Matthew E. White Showcases Spacebomb Records at Strange Matter


I stepped into Strange Matter by myself that night to see Matthew E. White and the Spacebomb Orchestra.  By myself, because there is no feeling more acutely awkward than bringing a well-intentioned friend to a show they don’t really care about while worrying about whether or not they’re actually enjoying the show.  Strange Matter because it’s where I, the audience, and the band agreed to meet on that particular night.

I had seen Matthew E. White play before, the previous November, roughly 13 months ago at the Camel.  The band’s first show (as far as I knew, at least) since releasing the stunning Big Inner whose sounds had dominated my Fall.  The band started shaky but fell into a groove,  while White’s understated vocals felt ever so slightly unsure of themselves, the band never truly locked in.  The arrangements were recreated, occasionally expanded on, but they never transcended, though they got close on set ender “Brazos”.  A good show to be sure, but a band that was clearly still learning to play with each other.

This night felt different.  A year of intense touring later, the band (who played for both Matthew E. White and opener Howard Ivans, also of Spacebomb Records) kicked into a hypnotic groove to start the show, and the new vigor radiated from the stage.  The rhythm section was electric, Cameron Ralston’s bass slithered through webs of snare hits, harmonizing with the swaying guitar lines at one moment, pulsing with the kick drum the next.  This was not the same band.  When Howard Ivans finally emerged on stage to take the frontman’s role he did so with a grateful smile, as enraptured by the band as we in the audience were.  His songs emerged from a slinky funk strut, a base where he unleashed both soaring ballads and funk breakdowns alike.  A solid opening set that was over rather quickly, the band exited the stage, and we were left to wait.

When the band finally reappeared Matthew E. White (who had been playing second guitarist in the last set) took his spot at the front of the stage.  From the first line you could hear a new sense of confidence in White’s voice that was lacking before.  The softly spoken tones that worked so well on the record were replaced with projection that showcased the nuances of his voice while better suiting his occasionally raucous band.  And speaking of the band.  Though White’s songs tend towards richly detailed yet quietly contemplative, in a live setting that aesthetic was thrown out the window in favor of a truly powerful yet nimble rhythm section.  Drummer Pinson Chanselle was a monster, unloading otherworldly fills one after another, nearly leaping from behind his set at times.  The unlikely comparison that most came to mind was The Roots, another group well versed in R&B, funk, jazz, and rock history that turns into a groove juggernaut on stage.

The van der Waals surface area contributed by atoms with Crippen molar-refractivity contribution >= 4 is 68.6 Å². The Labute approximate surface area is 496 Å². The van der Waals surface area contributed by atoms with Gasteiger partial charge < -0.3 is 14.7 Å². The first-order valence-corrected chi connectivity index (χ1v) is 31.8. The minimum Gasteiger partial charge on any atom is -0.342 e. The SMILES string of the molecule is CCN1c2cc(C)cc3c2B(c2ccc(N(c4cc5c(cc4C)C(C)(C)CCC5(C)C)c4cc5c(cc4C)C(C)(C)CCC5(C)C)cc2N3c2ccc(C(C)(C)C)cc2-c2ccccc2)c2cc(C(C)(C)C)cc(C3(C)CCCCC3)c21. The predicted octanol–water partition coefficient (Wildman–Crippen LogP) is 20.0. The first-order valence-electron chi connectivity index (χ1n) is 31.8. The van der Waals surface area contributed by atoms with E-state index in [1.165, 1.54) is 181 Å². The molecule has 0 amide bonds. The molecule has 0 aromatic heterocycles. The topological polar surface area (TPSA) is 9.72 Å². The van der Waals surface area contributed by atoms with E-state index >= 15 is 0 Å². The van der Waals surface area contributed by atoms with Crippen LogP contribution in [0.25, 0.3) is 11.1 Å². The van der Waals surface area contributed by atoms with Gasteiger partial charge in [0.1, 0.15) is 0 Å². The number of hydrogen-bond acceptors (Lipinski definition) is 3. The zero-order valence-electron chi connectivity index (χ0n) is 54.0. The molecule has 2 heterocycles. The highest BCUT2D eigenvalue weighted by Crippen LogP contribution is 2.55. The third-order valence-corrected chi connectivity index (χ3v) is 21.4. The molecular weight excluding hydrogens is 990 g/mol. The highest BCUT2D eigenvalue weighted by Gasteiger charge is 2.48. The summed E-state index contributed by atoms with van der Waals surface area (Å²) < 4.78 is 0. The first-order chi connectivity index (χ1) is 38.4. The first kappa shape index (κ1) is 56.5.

Matthew E. White led his bandmates through just about every song in the catalog (plus a cover that may have been a Creedence Clearwater Revival song).  The tracks from the Outer Face EP were a particular surprise.  Arranged on record without any guitar, keys, or horns, White was freed from such restrictions live and powered them with crunchy rhythm guitar while Chanselle pounded the backbeat.  Though I missed the opposing choirs in “Signature Move” the beefed up sound more than made up for it.   And that turned out to be the theme of the night.  Whatever you were expecting from this band, they turned it on its head and gave you something even more compelling.  Their growth as musicians and as a band in such a short amount of time is astounding and I left Strange Matter thrilled to see where they go next.


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